Erik: Joining me next on the program is IceCap Chief Investment Officer Keith Dicker. Keith thanks so much for joining us on the program. You’ve prepared a fantastic slide deck for us. Listeners, you’ll find the download link to the slide deck in your Research Roundup email. If you’re not registered yet, just go to our home page at macrovoices.com, look for the information next to Keith’s picture for how to get the download.
Keith, you know, the narrative that a lot of people would like us to believe is, hey, Ben Bernanke has pretty much saved the economy. Quantitative easing rescued the financial markets and, hey, everything is all better now. What could go wrong?
I tend to be in the camp that at some point the piper has to be paid. There is no free lunch. But a lot of people have challenged: What form will that come in? Where does the piper still need to be paid? And I think you’ve addressed a lot of those questions in your chart book.
So why don’t we go ahead and get started here on Slide 1. Tell us what’s going on with what’s coming on this first chart.
Erik: Joining me next is petroleum geologist Art Berman. As always, Art has prepared one of his fantastic slide decks for us. Listeners, you can find the download link in your Research Roundup email. If you’re not registered yet, just go to Art’s picture on our home page and next to that you’ll find a link where you can obtain the downloads.
Art, it’s been way too long since we’ve had you on the program. And, because of that, since we have a lot of new listeners, let’s do a quick review of the subject that we’ve explained in your past interviews, which is this idea of comparative inventory.
A lot of people in the oil market look at the weekly inventory reports from EIA, and they just look at that number without adjusting it. Explain why you use comparative inventory, what it’s all about. And maybe you can relate that to the graphs you have on Slide 2 in your deck.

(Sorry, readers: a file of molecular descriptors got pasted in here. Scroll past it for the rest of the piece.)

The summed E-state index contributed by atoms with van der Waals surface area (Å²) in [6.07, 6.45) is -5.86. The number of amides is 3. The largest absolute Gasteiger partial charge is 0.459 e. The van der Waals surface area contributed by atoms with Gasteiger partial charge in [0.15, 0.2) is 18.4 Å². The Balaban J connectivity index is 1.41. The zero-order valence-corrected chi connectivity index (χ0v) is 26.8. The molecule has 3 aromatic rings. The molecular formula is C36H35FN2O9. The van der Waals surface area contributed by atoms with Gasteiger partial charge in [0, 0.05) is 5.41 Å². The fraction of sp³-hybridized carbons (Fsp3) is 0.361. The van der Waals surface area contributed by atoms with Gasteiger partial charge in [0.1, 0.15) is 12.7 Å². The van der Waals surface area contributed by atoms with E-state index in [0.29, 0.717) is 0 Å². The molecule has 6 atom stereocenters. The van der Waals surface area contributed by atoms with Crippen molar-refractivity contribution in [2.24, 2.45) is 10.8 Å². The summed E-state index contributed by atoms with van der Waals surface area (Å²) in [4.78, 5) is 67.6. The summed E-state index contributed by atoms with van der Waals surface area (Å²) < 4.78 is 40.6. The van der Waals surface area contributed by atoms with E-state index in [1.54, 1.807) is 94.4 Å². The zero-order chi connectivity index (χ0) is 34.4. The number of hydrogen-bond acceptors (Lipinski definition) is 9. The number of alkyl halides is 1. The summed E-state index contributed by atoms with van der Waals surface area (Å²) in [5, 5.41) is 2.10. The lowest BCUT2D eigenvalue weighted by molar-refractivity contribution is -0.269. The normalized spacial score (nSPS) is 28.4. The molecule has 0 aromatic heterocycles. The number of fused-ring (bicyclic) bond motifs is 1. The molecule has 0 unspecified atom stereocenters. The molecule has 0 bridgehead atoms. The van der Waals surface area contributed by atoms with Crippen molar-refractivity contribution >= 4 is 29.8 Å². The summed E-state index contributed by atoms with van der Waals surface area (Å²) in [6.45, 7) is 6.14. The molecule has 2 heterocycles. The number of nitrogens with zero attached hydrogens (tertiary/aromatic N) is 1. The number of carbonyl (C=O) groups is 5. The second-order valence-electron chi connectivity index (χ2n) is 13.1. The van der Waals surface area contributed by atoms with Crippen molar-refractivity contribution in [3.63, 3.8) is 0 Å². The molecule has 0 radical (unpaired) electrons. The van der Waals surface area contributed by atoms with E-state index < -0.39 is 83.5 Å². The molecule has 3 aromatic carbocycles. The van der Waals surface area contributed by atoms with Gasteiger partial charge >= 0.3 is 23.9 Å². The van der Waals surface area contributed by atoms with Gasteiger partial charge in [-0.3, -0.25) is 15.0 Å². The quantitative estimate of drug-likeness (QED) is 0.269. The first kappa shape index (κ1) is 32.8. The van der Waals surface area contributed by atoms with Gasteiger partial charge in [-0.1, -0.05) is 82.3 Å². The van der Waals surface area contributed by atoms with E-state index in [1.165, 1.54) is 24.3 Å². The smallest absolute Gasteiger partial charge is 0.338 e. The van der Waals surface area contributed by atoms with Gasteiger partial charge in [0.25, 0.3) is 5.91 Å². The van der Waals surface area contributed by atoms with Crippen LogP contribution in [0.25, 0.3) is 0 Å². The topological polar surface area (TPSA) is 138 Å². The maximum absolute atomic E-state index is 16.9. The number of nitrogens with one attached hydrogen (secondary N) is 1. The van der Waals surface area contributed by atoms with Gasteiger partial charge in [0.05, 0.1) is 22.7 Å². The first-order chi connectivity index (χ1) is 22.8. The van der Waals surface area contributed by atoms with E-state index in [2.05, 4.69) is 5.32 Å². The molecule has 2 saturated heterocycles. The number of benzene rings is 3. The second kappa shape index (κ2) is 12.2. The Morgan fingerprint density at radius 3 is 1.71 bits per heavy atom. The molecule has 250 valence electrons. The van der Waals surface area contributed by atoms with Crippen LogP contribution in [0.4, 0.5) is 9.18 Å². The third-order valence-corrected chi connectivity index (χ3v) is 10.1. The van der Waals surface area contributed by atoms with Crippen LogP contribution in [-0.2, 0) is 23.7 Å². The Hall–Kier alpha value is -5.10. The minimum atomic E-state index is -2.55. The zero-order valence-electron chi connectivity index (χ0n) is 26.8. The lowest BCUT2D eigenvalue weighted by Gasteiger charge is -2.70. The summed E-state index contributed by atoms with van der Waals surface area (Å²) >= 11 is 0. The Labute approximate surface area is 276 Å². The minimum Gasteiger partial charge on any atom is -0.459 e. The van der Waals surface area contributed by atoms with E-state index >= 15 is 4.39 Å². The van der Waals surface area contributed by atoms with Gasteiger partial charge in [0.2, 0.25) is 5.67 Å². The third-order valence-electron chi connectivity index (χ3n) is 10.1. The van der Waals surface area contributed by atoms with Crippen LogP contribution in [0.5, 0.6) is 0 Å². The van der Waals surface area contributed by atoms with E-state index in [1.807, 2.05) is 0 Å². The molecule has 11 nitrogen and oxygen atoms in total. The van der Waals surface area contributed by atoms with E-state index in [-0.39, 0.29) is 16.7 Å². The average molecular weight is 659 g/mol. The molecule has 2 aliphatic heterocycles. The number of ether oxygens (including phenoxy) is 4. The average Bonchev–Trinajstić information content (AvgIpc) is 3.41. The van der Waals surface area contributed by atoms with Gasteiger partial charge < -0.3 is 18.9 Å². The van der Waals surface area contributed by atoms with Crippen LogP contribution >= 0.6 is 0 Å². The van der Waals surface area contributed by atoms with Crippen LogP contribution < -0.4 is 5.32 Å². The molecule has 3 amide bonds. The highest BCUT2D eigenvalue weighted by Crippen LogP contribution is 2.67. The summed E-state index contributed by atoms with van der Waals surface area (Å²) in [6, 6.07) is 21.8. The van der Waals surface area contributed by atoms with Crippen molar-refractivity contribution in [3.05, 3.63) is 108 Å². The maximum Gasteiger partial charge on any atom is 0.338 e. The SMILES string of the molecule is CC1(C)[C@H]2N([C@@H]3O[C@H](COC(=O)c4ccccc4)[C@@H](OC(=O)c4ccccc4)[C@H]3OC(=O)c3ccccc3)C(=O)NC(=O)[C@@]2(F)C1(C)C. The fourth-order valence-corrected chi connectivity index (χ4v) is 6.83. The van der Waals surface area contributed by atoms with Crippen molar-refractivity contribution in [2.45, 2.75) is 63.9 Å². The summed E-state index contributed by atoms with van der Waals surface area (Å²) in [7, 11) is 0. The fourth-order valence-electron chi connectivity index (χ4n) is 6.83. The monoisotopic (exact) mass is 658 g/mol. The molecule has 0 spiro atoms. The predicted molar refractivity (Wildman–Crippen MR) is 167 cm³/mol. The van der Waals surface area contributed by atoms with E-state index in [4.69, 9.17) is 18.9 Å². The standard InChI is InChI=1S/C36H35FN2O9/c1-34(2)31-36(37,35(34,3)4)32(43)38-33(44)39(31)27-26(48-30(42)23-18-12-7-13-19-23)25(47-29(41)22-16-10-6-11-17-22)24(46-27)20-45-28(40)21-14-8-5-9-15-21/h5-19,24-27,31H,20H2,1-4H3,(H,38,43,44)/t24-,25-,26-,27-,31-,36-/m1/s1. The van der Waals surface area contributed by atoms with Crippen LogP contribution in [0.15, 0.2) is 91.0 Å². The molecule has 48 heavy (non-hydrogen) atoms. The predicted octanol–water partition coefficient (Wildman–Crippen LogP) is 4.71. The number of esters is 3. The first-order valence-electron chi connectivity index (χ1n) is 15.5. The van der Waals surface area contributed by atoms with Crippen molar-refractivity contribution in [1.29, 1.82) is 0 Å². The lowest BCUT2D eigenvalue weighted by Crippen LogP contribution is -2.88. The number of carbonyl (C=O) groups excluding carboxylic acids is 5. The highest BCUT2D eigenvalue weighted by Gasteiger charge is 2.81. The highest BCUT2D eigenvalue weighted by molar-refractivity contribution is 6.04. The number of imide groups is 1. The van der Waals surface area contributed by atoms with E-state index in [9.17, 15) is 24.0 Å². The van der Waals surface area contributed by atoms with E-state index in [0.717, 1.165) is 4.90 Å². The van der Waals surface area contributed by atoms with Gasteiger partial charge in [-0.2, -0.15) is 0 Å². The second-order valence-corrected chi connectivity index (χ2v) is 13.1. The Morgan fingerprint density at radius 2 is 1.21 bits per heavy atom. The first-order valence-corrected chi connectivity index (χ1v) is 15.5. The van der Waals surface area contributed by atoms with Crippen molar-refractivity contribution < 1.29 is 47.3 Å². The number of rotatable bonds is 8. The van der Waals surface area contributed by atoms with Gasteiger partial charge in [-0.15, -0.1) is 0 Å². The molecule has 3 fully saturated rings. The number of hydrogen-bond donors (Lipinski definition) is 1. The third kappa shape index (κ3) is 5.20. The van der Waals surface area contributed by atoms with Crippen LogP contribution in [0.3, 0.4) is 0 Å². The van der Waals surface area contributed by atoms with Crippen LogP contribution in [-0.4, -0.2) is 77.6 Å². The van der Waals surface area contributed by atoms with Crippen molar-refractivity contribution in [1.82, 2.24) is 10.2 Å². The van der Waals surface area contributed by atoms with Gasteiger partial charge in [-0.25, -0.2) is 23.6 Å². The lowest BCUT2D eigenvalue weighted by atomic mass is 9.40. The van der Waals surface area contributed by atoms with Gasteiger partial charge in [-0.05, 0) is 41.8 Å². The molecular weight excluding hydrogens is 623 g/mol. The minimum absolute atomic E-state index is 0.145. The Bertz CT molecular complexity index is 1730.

Erik: Joining me next on the program is Charlie McElligott who heads up cross-asset macro strategy at Nomura. Charlie has put together a fantastic slide deck to accompany this conversation, so please download it. Listeners, you’ll find the download link in your Research Roundup email.
Charlie, for people who have been following your writing since you joined Nomura in January – I remember the first piece I saw that really got my attention was where you described this perfect storm after the VIX complex blew up. You said, look, if we get to certain levels on the S&P it’s going to trigger the commodity trading advisors, they’re going to start systematic selling, it’s going to unleash a whole bunch of things.
Fortunately, we never got to that level. But I was very impressed with your analysis. As I followed your work since then, I noticed that, though you tend to be writing about the here and now – because that’s the way institutional research is structured – I am able to assimilate a framework, if you will, that seems to guide your thinking, which I’ve pulled together from reading several of your pieces.
Can we try to present to our listeners a summary of that framework? How you think about markets and how this all fits together? And from there I want to go into much more detail on your slide deck and a number of other questions.
Erik: Joining me next on the program Marin Katusa, founder of Katusa Research. Marin, we are so excited to get you back on the program. You had some killer calls for us last time. Now, we had a chance to speak off the air. We did a lot of talking about copper and the long-term argument for copper.